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What happens to your home insurance after remodel? Well, generally renovating your house leads to higher insurance rates. The logic is that a home remodel often increases its rebuild cost and value. However, there’s no set rule here.
How much impact your home reno has on the amount of homeowners insurance depends on a lot of factors. These include the scope of your home improvement project, the home’s size, its location, its condition before and after the renovation, and the cost to rebuild it if a disaster were to strike in the future.
If you’re considering a large-scale remodel or renovation, say, building a deck, designing a new floor plan, or updating the kitchen, you need to know whether your homeowners’ insurance will cover it, or not. Here’s everything you need to know about how a home makeover can change your home insurance coverage.
What happens to home insurance after remodel
No matter which type of renovations you’re planning, your existing coverage limits may not match your home’s post-reno value and liability.
Simply put, since most house improvements boost a home’s value, your existing home insurance coverage could be inadequate. It could leave you vulnerable to financial losses. Conversely, some home upgrades may actually trigger lower premiums.
According to the Insurance Information Institute (III), it’s always a good idea to talk to your insurance agent before the construction process starts. Find out if your existing insurance policy provides enough coverage during and after the renovation.
If not, update your policy before any renovation work begins. And if you change something major — more than you’d planned for — along the way, keep your home insurance carrier in the loop.
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Does homeowners insurance cover remodeling?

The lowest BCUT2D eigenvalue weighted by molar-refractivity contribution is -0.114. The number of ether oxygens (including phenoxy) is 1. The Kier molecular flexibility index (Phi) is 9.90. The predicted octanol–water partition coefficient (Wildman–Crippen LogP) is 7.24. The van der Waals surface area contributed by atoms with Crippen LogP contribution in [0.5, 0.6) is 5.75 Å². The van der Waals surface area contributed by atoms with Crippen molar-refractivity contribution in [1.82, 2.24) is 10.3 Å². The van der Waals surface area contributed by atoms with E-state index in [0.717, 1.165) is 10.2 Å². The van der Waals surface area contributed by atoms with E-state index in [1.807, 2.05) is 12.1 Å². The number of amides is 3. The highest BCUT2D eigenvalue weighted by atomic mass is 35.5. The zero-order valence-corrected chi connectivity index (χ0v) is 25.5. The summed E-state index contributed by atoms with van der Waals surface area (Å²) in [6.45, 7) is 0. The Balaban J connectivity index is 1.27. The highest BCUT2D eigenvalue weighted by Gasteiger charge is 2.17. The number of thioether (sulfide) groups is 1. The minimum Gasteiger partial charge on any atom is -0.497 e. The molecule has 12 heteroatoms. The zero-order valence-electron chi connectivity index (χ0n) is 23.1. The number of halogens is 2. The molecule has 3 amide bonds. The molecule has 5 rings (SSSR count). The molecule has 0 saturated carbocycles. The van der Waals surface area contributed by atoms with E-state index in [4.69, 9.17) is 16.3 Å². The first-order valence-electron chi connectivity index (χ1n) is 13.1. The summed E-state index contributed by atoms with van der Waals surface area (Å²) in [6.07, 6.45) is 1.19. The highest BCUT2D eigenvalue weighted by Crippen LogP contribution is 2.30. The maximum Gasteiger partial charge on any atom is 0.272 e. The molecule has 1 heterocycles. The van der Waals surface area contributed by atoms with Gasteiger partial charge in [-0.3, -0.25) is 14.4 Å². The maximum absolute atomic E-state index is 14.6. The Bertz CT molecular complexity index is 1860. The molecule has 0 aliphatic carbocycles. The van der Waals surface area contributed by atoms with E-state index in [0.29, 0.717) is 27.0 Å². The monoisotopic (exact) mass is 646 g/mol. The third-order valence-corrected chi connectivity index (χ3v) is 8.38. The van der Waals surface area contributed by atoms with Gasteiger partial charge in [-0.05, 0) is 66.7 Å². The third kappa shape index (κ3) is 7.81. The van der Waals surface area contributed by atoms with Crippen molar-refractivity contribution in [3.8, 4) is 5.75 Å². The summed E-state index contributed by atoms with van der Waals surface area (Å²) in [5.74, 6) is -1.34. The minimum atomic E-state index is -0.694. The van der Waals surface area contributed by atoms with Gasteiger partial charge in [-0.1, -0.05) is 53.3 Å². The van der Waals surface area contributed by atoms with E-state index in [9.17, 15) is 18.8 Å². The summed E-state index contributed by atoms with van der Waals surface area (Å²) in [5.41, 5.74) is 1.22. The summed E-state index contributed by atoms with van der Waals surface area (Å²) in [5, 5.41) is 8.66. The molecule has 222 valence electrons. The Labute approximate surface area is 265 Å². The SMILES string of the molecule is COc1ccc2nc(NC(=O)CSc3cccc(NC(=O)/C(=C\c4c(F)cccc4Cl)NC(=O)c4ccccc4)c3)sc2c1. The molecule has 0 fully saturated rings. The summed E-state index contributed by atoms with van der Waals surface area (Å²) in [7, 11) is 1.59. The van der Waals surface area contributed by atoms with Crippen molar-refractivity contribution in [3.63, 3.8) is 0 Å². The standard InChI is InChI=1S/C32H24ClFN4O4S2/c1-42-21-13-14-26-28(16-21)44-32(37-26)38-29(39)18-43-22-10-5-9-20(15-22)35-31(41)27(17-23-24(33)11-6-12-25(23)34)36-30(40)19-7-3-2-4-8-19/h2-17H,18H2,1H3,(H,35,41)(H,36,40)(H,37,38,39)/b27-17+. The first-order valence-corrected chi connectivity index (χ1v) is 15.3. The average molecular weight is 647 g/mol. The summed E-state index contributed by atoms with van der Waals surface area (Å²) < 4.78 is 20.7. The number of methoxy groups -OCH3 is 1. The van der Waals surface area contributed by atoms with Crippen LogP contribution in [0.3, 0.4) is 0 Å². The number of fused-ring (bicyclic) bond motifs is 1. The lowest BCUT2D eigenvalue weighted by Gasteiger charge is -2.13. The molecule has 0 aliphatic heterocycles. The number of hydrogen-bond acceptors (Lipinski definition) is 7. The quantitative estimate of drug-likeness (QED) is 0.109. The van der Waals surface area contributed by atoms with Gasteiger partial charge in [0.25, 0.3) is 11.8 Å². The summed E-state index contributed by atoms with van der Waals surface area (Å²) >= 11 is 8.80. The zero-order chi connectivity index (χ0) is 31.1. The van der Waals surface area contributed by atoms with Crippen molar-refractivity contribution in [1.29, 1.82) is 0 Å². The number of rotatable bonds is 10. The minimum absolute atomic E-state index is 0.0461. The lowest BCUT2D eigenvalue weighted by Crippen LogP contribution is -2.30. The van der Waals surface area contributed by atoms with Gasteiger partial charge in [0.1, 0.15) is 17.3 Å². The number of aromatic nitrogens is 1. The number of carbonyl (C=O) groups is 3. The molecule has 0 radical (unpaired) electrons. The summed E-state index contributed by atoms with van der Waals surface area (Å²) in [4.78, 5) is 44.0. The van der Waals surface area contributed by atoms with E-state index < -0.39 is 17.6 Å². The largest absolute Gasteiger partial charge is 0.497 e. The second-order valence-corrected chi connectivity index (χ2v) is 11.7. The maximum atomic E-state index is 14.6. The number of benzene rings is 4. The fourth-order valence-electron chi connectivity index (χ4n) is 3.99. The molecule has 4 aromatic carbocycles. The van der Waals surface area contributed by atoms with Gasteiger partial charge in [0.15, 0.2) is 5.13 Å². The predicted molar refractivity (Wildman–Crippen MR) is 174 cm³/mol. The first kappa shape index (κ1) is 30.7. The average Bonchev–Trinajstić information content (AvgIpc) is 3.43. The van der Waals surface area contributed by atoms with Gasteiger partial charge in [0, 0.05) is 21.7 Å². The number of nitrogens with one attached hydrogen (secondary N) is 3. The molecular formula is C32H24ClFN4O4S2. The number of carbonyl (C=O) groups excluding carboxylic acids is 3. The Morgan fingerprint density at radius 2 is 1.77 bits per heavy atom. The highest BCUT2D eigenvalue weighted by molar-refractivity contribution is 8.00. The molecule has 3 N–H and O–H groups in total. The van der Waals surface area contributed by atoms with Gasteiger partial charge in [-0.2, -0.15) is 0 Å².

Yes, but in all probability, you may need to bump up your coverage limits. That’s because a standard homeowners insurance policy covers your house and personal belongings only from damages caused by fires, tornadoes, theft, any other covered event, or water damage. If God forbid, your house burned down — your homeowners’ insurance will pay to rebuild your house and replace its contents.
But, if you’re undertaking home renovation projects, it would mean that you’re spending good money on the construction and on buying expensive belongings such as new bedroom furniture, professional-grade kitchen appliances, or new kitchen cabinets. This means that you will need more coverage than, say, loss due to theft. It’s important that you specifically list the additional coverage you want on your policy.
Read more: How to create a budget for a home renovation
What are the renovations that increase home insurance rates?
Some remodeling projects greatly increase the value of your home and therefore the cost of your home insurance. Some of the popular home renovations that add value to your property include:
Building a swimming pool
Adding a swimming pool will make your property more valuable in the eyes of potential home buyers. However, you will have to opt for higher liability coverage than a standard one. A basic homeowners insurance policy usually includes personal liability coverage. But, it’s only designed to cover medical costs for a person injured on your property. Or, for legal expenses in the case, you’re sued.
When it comes to pool owner’s insurance, the liabilities are much more. Moreover, the insurer will insist that you have pool fencing or a pool locking cover as precautionary measures.